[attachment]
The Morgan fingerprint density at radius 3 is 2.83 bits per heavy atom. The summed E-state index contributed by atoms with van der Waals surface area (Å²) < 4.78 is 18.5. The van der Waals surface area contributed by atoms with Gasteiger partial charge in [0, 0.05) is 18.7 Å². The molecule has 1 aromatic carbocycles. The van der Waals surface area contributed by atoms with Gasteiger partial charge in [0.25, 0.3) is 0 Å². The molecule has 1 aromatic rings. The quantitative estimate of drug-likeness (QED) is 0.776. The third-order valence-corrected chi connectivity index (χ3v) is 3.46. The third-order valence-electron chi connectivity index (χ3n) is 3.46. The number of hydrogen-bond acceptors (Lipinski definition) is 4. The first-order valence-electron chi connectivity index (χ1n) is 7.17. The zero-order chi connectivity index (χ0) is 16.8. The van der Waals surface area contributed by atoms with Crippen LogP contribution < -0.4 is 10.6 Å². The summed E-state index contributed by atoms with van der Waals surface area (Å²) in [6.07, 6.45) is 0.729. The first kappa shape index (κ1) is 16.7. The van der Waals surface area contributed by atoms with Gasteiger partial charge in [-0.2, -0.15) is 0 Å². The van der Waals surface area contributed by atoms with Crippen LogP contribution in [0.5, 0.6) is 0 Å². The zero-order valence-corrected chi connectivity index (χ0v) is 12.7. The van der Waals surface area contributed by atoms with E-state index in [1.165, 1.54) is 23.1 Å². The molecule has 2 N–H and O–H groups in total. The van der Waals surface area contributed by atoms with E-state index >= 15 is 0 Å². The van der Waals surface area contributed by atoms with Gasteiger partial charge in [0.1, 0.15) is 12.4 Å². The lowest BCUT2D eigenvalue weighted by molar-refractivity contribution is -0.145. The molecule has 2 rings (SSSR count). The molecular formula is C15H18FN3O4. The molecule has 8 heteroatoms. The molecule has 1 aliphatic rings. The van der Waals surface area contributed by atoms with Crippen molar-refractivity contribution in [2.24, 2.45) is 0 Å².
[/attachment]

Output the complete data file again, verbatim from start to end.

The Morgan fingerprint density at radius 3 is 2.83 bits per heavy atom. The summed E-state index contributed by atoms with van der Waals surface area (Å²) < 4.78 is 18.5. The van der Waals surface area contributed by atoms with Gasteiger partial charge in [0, 0.05) is 18.7 Å². The molecule has 1 aromatic carbocycles. The van der Waals surface area contributed by atoms with Gasteiger partial charge in [0.25, 0.3) is 0 Å². The molecule has 1 aromatic rings. The quantitative estimate of drug-likeness (QED) is 0.776. The third-order valence-corrected chi connectivity index (χ3v) is 3.46. The third-order valence-electron chi connectivity index (χ3n) is 3.46. The number of hydrogen-bond acceptors (Lipinski definition) is 4. The first-order valence-electron chi connectivity index (χ1n) is 7.17. The zero-order chi connectivity index (χ0) is 16.8. The van der Waals surface area contributed by atoms with Crippen LogP contribution < -0.4 is 10.6 Å². The summed E-state index contributed by atoms with van der Waals surface area (Å²) in [6.07, 6.45) is 0.729. The first kappa shape index (κ1) is 16.7. The van der Waals surface area contributed by atoms with Gasteiger partial charge in [-0.2, -0.15) is 0 Å². The van der Waals surface area contributed by atoms with Crippen LogP contribution in [0.5, 0.6) is 0 Å². The zero-order valence-corrected chi connectivity index (χ0v) is 12.7. The van der Waals surface area contributed by atoms with E-state index in [1.165, 1.54) is 23.1 Å². The molecule has 2 N–H and O–H groups in total. The van der Waals surface area contributed by atoms with E-state index >= 15 is 0 Å². The van der Waals surface area contributed by atoms with Gasteiger partial charge in [0.1, 0.15) is 12.4 Å². The lowest BCUT2D eigenvalue weighted by molar-refractivity contribution is -0.145. The molecule has 2 rings (SSSR count). The molecular formula is C15H18FN3O4. The molecule has 8 heteroatoms. The molecule has 1 aliphatic rings. The van der Waals surface area contributed by atoms with Crippen molar-refractivity contribution in [2.24, 2.45) is 0 Å².